The New York Supreme Court, Appellate Division (“Court”) considered in a January 6 decision whether two insurance companies had a duty to defend an insured for damages related to the release of certain chemicals . To see Tonoga, Inc. v. New Hampshire Insurance Company, et al., 2022 WL 52903.
The relevant insurance policies included pollution exclusion clauses.
Tonoga, Inc. (“TI”) and/or its predecessors are said to own and operate since 1961 a manufacturing facility (“Facility”) in Petersburg, New York. Their manufacturing process would historically have involved the use of perfluorooctanoic acid and ammonium perfluorooctanoate (collectively “PFOA”) and perfluorooctane sulfonic acid and perfluorooctane sulfonate (collectively “PFOS”).
Use was discontinued by TI in 2013. In 2016, the New York Department of Environmental Conservation (“DEC”) added PFOA to its list of regulated hazardous substances.
Concentrations of PFOA and/or PFOS were later found in the Petersburg municipal water supply, exceeding recommended levels. PFOA and/or PFOS have also been identified in leachate from a municipal landfill. DEC designated the TI facility as a state Superfund site.
TI entered into a consent agreement with DEC that required the company to participate in certain corrective actions. In addition, a number of lawsuits have been filed against TI alleging that it negligently allowed PFOA and/or PFOS to pollute local water supplies, air and soil. The plaintiffs in the actions alleged bodily injury and property damage.
TI notified Granite State Insurance Company (“Granite State”) and New Hampshire Insurance Company (“New Hampshire”) of various claims. Granite State provided policies to TI from July 12, 1979 through July 12, 1982. New Hampshire provided policies from July 12, 1986, through July 12, 1987.
Insurance policies exclude coverage for bodily injury and property damage caused by pollution. However, Granite State’s policy included an exception to its pollution exclusion if an event was “subsequent and accidental.”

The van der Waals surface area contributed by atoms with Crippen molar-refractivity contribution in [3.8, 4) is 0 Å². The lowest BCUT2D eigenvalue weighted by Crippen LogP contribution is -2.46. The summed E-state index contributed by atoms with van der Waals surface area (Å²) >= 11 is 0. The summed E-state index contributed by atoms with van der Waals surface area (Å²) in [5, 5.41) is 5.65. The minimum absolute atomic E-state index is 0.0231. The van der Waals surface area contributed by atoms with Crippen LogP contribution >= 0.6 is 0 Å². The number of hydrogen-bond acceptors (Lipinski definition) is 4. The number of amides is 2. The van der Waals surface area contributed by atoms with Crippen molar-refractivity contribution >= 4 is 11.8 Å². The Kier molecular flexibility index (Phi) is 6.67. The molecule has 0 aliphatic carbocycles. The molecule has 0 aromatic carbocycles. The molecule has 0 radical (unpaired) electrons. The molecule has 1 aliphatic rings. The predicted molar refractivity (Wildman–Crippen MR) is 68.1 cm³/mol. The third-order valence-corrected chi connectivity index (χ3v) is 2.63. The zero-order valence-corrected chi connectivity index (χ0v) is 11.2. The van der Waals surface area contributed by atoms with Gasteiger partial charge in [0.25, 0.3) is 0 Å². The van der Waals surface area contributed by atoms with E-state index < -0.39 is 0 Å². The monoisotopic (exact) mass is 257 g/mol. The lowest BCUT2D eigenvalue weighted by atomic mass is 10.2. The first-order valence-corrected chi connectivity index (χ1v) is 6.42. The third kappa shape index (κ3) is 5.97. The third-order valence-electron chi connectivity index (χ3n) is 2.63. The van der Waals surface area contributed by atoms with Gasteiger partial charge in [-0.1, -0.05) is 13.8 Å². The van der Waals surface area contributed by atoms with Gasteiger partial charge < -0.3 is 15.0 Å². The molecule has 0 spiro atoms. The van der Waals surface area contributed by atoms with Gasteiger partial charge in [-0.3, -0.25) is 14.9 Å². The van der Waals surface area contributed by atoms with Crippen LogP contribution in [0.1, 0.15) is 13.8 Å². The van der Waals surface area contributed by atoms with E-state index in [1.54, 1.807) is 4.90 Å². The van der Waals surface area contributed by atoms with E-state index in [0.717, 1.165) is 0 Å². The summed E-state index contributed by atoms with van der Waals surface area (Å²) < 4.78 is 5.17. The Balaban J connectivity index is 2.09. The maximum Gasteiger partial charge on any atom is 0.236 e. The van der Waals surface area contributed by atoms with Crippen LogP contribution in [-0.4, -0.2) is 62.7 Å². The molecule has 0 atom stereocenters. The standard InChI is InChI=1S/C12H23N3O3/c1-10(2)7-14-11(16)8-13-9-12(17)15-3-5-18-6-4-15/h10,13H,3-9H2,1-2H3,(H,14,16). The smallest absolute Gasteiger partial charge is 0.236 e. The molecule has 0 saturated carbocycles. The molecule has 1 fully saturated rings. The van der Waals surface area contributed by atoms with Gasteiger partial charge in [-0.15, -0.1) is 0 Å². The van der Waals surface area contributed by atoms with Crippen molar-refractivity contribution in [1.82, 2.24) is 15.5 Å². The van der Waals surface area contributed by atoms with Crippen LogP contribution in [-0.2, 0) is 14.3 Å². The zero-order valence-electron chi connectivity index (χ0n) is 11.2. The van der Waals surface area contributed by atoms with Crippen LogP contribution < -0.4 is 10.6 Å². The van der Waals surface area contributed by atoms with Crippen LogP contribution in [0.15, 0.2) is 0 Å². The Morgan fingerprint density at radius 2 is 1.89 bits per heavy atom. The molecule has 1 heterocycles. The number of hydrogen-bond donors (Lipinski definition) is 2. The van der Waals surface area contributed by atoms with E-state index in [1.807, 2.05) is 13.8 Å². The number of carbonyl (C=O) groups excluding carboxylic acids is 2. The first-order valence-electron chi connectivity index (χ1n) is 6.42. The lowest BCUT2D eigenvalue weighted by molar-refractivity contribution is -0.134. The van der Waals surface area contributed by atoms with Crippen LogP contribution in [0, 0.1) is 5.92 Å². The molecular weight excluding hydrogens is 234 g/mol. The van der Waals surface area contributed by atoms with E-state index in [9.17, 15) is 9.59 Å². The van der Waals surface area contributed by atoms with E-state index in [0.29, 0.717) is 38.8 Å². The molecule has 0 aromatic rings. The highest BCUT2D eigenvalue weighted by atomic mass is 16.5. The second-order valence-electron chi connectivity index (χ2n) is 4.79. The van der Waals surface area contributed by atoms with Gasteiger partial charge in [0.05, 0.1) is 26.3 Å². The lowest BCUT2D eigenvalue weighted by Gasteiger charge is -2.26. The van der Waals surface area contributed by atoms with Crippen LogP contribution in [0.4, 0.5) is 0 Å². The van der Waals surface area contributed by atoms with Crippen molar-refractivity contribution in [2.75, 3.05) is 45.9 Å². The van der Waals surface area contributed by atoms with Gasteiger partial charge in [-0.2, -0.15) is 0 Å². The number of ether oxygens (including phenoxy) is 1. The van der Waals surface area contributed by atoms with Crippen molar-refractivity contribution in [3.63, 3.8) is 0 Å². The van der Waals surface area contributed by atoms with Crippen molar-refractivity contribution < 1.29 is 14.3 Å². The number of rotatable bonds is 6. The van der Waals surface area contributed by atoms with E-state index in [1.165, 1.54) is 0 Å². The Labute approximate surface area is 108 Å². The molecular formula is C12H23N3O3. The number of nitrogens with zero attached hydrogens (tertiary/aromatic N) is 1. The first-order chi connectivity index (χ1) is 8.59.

Both insurance companies declined coverage due to pollution exclusions.
A lower court found that the exclusions applied in law, as PFOA and PFOS were considered “unambiguously pollutants within the meaning of the policies”. Further, with respect to Granite State policy, the alleged discharge was found to be neither sudden nor accidental. TI, however, argued on appeal that both insurance companies were obligated to defend it in the underlying lawsuits.
The Court noted that an insurance company’s duty of defense is “excessively broad”. In other words, the duty to defend is broader than the duty to indemnify. An insurer is declared to have a duty to defend if the allegations against the insured “state a cause of action which gives rise to a reasonable possibility of recovery under the policy”. To avoid this obligation, the insurer must:
. . . establish that the exclusion is stated in clear and unequivocal language, is not subject to any other reasonable interpretation and applies to the particular case . . .
The Court analyzes Granite State’s policy and notes that it employs the standard “qualified pollution exclusion” clause (ie, it includes “sudden and accidental” language).
New Hampshire’s policy is described as containing an “absolute” or “total” pollution exclusion.
The Court concludes that the question of whether a substance is unambiguously an irritant, contaminant or pollutant within the meaning of the pollution exclusion is situational. It submits that under the facts of TI’s situation, PFOA and PFOS are pollutants within the meaning of the exclusions. Some of the facts cited in support of this proposition include:
- By-products and wastes were released to the environment as part of routine IT processes
- Fabrics have been soaked in solutions containing PFOA and/or PFOS
- The furnaces were releasing steam through the facility’s chimneys
- IT employees allegedly poured PFOA and/or PFOS into floor drains and sinks
- TI employees allegedly regularly transported waste containing PFOA and/or PFOS to municipal land
As to the sudden and accidental pollution provision, the Court rejects TI’s argument that the spill or spill indicates that some of the pollution was sudden and accidental. He says such allegations suggest “the opposite of suddenness”.
The Court also rejects the argument that the fact that the lawsuit potentially refers to other ways in which TI rejected PFOA and/or PFOS is sufficient to require a defense. The rationale for this position is its belief that:
. . . gravamen of each suit is decidedly the applicant’s conscious discharge of PFOA and/or PFOS as part of their routine manufacturing processes.
The Court concludes that no insurance company is obliged to defend the plaintiff in the underlying lawsuits.
A copy of the notice can be downloaded here.